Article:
Cuban Love in East Harlem

One thing New Yorkers never run out of is ethnicities to choose from for dinner. From Eritrean Injera to Nepalese Chutney, Brazilian Chorizo, and even Canadian Poutine, you can have a taste of any part of the world. El Barrio, known to most as Spanish Harlem, boasts a treasure trove of hidden culinary gems. If you are in the mood for some Cuban charm, Amor Cubano, on 111th and 3rd Avenue, offers “el mejor Brunch de Spanish Harlem”, the best brunch of El Barrio. Now I didn’t go for Brunch, but what they failed to boast was the group of live latin-jazz performers playing airs reminiscent of Guaracha and the Buena Vista Social Club. Here is a small taste… Disfruta!

 

 

 

 

The Never Ending Gift

Oven-baked, filled with raisins, glazed orange peels,pockets of lemon cream, soft and delicious, and at times, NUTTY! ‘Tis the season for Panettone as soon as Thanksgiving leftovers leave the fridge.

Bring your aunt Wilma a holiday gift that will sit under the Christmas tree until the garbage man hauls it away. It is a sad reality: a gift widely given, but one that is not always received so eagerly. Just the other day I watched a Panettone sit at a holiday party in all of its dry-fruited glory. While smiles were exchanged and empty social gestures of thanks were made for this wonderful contribution, pieces of the cake were slowly torn off. Meanwhile, you mumble under your breath that you’d just rather have the cannolis.

Its not quite fruit cake, even though technically, it is- but it’s much more than just a dessert. Gifts and greetings are almost as abundant as the number of Panettone boxes that you can find in store-front after store-front in New York City. Pastel pink, yellow, blue, even brown, there are many different varieties of this dessert.
The city is filled with wonderful baked goods, and the Panettone is one that is very hit or miss despite their ubiquity. But the fact is that people buy them because it looks like a gift ready to be given. Every year, thousands of these red ribboned boxes fly off the shelf because you know anyone will be happy to receive a colorful and sweet gift – even if it means having dry candied orange peels in one’s coffee.

The popular dessert originally from Milan, Italy is enjoyed worldwide and can be found almost everywhere here in New York. See the map below for places Ive been to and recommend for good Panettone. The price for one cake ranges between $2.99 and upwards of $20. But from authentic pastry shops in the Bronx to midtown stores like Jack’s 99c Store in Manhattan, you can be sure to find a version of this traditional holiday dessert.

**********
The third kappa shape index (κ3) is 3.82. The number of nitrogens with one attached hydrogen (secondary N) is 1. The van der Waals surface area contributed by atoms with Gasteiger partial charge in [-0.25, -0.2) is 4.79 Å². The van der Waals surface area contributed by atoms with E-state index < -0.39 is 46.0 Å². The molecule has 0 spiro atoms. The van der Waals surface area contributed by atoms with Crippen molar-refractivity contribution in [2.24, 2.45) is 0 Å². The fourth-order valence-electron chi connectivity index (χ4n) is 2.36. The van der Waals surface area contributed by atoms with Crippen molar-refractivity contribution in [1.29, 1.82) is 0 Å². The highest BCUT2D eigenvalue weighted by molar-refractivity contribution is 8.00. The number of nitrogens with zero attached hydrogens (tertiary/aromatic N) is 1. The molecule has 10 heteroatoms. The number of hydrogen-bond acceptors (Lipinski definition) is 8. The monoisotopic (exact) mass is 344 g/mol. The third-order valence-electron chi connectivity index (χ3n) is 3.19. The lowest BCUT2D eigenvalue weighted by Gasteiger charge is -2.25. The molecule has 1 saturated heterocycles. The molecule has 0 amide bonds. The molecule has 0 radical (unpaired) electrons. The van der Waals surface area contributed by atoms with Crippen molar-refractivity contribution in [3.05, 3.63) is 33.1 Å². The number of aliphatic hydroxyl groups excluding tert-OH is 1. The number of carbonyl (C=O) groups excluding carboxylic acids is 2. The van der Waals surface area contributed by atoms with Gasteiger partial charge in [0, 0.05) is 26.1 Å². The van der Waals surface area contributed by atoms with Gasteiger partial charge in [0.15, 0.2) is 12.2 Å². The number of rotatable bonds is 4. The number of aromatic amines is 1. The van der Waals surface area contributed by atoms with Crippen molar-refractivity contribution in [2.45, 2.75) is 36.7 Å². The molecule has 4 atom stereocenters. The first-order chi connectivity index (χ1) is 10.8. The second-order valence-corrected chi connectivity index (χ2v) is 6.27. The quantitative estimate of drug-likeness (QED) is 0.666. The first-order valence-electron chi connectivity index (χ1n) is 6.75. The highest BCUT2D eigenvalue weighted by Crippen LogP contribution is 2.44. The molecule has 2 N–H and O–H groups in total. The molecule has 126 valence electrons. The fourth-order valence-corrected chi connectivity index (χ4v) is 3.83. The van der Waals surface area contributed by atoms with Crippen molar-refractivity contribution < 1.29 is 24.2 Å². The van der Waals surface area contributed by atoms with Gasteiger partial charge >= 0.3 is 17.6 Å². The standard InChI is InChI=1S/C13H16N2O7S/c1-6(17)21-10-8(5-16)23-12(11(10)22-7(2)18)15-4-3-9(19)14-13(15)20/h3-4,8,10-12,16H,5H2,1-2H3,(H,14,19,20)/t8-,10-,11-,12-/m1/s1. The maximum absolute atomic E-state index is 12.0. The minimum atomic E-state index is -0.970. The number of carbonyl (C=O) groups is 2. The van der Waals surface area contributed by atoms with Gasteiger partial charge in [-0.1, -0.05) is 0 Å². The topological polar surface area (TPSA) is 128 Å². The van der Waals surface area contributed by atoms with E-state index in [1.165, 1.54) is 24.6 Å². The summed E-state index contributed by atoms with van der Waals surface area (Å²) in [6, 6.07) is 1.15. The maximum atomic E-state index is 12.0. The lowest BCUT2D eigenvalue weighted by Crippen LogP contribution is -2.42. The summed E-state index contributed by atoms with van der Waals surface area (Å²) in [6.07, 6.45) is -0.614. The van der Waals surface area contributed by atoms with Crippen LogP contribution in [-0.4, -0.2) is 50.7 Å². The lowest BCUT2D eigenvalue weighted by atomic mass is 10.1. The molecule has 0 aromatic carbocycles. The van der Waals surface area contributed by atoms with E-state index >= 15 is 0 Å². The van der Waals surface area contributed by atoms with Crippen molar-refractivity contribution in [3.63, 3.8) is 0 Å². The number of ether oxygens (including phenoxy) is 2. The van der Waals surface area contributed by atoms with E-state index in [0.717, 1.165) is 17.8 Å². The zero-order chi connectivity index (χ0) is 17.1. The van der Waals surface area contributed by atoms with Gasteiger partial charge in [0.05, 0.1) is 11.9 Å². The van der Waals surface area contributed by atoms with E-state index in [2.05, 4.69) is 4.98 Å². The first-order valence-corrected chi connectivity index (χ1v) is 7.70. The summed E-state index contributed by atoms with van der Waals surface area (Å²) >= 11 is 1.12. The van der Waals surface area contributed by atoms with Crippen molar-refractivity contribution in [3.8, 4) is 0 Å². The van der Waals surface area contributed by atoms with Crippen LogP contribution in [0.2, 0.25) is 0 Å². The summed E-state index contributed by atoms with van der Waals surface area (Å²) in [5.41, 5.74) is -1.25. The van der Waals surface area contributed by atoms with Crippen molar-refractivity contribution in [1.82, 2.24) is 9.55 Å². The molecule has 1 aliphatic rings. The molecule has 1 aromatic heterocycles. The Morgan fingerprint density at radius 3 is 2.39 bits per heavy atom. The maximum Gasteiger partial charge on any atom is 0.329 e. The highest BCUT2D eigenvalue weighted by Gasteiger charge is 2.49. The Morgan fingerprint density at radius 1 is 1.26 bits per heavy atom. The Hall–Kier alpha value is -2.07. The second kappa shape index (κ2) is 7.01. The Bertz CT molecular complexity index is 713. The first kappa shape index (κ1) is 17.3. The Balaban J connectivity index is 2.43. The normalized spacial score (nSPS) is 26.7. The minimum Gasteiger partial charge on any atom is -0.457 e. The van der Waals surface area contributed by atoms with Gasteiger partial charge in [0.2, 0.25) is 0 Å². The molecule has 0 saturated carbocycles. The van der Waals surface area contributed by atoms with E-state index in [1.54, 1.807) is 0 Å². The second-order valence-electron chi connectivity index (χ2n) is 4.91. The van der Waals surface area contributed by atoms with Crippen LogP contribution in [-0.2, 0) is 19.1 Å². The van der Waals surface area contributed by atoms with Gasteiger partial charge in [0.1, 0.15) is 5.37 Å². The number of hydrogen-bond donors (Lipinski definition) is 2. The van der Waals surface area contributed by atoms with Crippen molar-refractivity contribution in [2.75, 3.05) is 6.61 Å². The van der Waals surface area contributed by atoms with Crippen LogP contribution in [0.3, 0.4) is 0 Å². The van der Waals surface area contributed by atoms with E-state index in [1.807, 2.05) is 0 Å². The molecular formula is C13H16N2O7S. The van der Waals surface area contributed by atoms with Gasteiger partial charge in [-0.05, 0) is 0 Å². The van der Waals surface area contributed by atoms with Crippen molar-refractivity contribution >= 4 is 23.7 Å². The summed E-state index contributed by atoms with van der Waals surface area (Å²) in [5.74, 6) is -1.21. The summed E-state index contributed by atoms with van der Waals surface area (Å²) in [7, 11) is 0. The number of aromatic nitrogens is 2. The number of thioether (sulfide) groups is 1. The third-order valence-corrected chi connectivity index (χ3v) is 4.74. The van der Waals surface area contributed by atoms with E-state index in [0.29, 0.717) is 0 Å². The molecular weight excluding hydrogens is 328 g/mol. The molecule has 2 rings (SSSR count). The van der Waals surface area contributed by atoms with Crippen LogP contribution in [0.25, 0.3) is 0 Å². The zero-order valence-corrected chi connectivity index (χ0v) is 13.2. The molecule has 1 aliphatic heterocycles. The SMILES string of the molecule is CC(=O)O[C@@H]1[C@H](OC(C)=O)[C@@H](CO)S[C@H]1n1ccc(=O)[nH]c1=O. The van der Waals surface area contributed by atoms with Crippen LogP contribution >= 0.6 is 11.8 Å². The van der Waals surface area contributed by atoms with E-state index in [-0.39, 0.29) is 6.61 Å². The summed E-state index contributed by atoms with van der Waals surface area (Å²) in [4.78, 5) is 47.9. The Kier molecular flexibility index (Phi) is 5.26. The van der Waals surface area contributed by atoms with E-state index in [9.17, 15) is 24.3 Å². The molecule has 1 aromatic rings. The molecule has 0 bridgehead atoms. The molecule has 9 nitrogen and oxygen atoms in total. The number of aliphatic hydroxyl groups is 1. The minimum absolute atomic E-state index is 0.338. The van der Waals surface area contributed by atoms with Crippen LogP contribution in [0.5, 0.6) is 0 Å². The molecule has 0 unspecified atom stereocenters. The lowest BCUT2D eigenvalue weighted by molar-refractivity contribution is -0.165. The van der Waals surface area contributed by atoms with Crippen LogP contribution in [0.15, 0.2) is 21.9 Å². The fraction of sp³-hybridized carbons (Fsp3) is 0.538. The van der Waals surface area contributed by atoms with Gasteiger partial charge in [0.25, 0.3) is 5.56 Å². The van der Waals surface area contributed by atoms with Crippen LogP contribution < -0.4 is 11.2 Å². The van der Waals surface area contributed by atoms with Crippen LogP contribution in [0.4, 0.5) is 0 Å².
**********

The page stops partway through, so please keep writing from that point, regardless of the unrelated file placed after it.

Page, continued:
View Panettone in NYC in a larger map

High School Seniors and the Costs of College Prep

At this time of year, families start to get nervous about their high school senior’s college application status. Many choose to improve their chances at being admitted by applying Early Decision, but another reason is to avoid having to pay so many other fees and costs that come with applying to more than 7 or 8 schools. Along with the financial costs that come with applying to college, there is high pressure to fulfill expectations- the family’s, and the applicant’s.

The Late-Night Marathon Runners

Every year, rain or shine, and sometimes in freezing November weather, the ING New York City Marathon attracts people from around the world to run through the five boroughs of. Every year, day or night, the locals come out in support of the runners, even for those who finish late, sometimes late into the night, and stand on sidewalks littered with paper Gatorade cups and squashed Gu packs. Every year, runners are cheered on even well after 8 hours of an arduous physical journey, determined to reach the finish line.

The sound of shoes with 24 more miles on them-

 

A little bit left to go for the Achilles Team-

 

“Welcome to Central Park”-

 

Almost going the wrong way-

Jobs, the Economy and YOU

In a recent survey on how people have been affected by the economy’s recent decline and dismal job prospects, some suspicions were confirmed, and some surprising answers were given by those surveyed.

Out of 27 people who answered the survey, 19 were between te ages of 16 and 25, and 8 were aged 26 to 35. Of these, only 1 person was out of school and looking for a job, and only 1 other was out of school and not looking for a job.

Of the 27 people, 63% claim to have been previously unemployed, and 70% know someone who is or who has been unemployed. Two rather significant numbers for 2011.

One basic and telling question yielded a rather overwhelming response:

Next up, one thing is certain- the majority of people are concerned that they won’t be able to find a job: